BOE censures King for conflict of interest

By Curt Yeomans


Less than a month after the new Clayton County board of Education had enough members to take a vote, the school board voted to punish one of its own for violating the board's conflict-of-interest policy.

The board voted 6-0-1 on Monday night to censure board member Michael King for continuing to represent a former teacher, Lakeetra Mason, in a lawsuit against the school system -- after he was sworn in as a member of the school board.

A U.S. District Court judge threw out the case on Sept. 30 for lack of evidence.

King abstained from Monday night's vote, and argued that he did nothing wrong.

"There is no conflict of interest," he said, after the board meeting. "Although I am the attorney of record, I filed no arguments or pleading on Mrs. Mason's behalf after I was sworn in as a board member."

As a result of his censure, King cannot participate in discussions between school system attorneys and the school board, until he can show proof that his involvement in the case is over. The forms of proof include an order from a federal judge excusing King from representing Mason -- or if he does not file any documents on Mason's behalf during the 30-day appeal period.

Board Chairperson Alieka Anderson said King's arguments about not filing documents did not matter. "Once you're involved in any type of situation where you represent a client against the Clayton County Board of Education, while you're an elected [board] official, that is a conflict of interest," Anderson said.

The issue will also be sent to the school board's new ethics commission in that body's first test concerning ethics policing. King said he will seek the order from the judge, so he can participate in closed-door board meetings with General Counsel Julie Lewis. He also said an appeal on Mason's behalf is out of the question.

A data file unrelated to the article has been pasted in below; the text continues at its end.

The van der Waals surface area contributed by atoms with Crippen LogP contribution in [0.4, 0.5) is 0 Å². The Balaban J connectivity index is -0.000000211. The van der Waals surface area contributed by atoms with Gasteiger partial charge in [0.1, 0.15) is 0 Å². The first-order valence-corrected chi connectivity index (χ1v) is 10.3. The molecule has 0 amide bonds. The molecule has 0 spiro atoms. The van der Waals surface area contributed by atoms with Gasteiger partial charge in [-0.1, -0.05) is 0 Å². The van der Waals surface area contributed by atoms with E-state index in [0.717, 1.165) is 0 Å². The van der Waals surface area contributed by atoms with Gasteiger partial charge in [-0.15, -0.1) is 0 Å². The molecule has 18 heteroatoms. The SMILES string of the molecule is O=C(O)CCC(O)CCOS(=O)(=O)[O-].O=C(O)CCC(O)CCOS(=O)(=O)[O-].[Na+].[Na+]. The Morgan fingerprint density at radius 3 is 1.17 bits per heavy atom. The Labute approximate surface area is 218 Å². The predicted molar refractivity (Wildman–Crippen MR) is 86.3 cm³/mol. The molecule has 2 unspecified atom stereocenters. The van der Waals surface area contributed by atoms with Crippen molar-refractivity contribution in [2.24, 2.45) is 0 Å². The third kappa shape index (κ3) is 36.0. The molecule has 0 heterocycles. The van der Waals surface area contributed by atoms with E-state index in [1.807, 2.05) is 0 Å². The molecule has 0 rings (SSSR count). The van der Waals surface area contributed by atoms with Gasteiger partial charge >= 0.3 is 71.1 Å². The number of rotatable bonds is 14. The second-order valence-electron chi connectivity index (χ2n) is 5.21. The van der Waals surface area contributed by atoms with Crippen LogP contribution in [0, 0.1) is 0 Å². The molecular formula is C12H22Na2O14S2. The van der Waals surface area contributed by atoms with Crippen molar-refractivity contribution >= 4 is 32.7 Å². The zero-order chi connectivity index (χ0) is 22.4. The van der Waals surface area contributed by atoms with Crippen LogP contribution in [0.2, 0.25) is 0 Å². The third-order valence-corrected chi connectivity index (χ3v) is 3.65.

"I'm not going to file an appeal," said King. "That case is over. It's dead."

Officials from the Southern Association of Colleges and Schools (SACS) were made aware of King's position in September, but the accrediting agency left it up to the board to decide what to do. The only advice from SACS officials was to follow the board's ethics policy.

Moments before he was censured, King sought approval of his own resolution to fire Superintendent John Thompson, and start a national superintendent search. The issue died, however, when no one would offer a second on King's motion to approve the resolution.

Sparks flew later when the board moved to vote on revisions to Thompson's contract. The revisions removed "Corrective Action" from Thompson's title, as well as any of his "unusual powers," including the ability to circumvent the board in some situations.

Thompson's contract was cited in SACS' Aug. 28 report on the district as a major obstacle for the board to overcome as it strives to regain the district's accreditation.

The board voted 6-1, with King dissenting, to amend the contract. The vote came after several minutes of King arguing with other board members over the amendments. King quickly made the discussion about his failed resolution rather than the amendments.

"It takes three to four months to do a national search for a permanent superintendent," said King. "If you wait until January to begin that search, SACS will not be able to see if the new superintendent can work well with the school board."

Board member Mary Baker said the board should wait until after four board members are elected on Nov. 4. Two of those people will take office immediately as winners of special elections, while the other two would not take office until January 2009.

"We have no business doing a search for a permanent superintendent before we have a full board, which we won't have until after [the Nov. 4 general and special elections]," said Baker, as parents in the audience applauded and cheered.

"I, Mary Baker, feel it is not smart to do a search until we have been trained on how to do a search. That way, we can make sure we get it right the first time."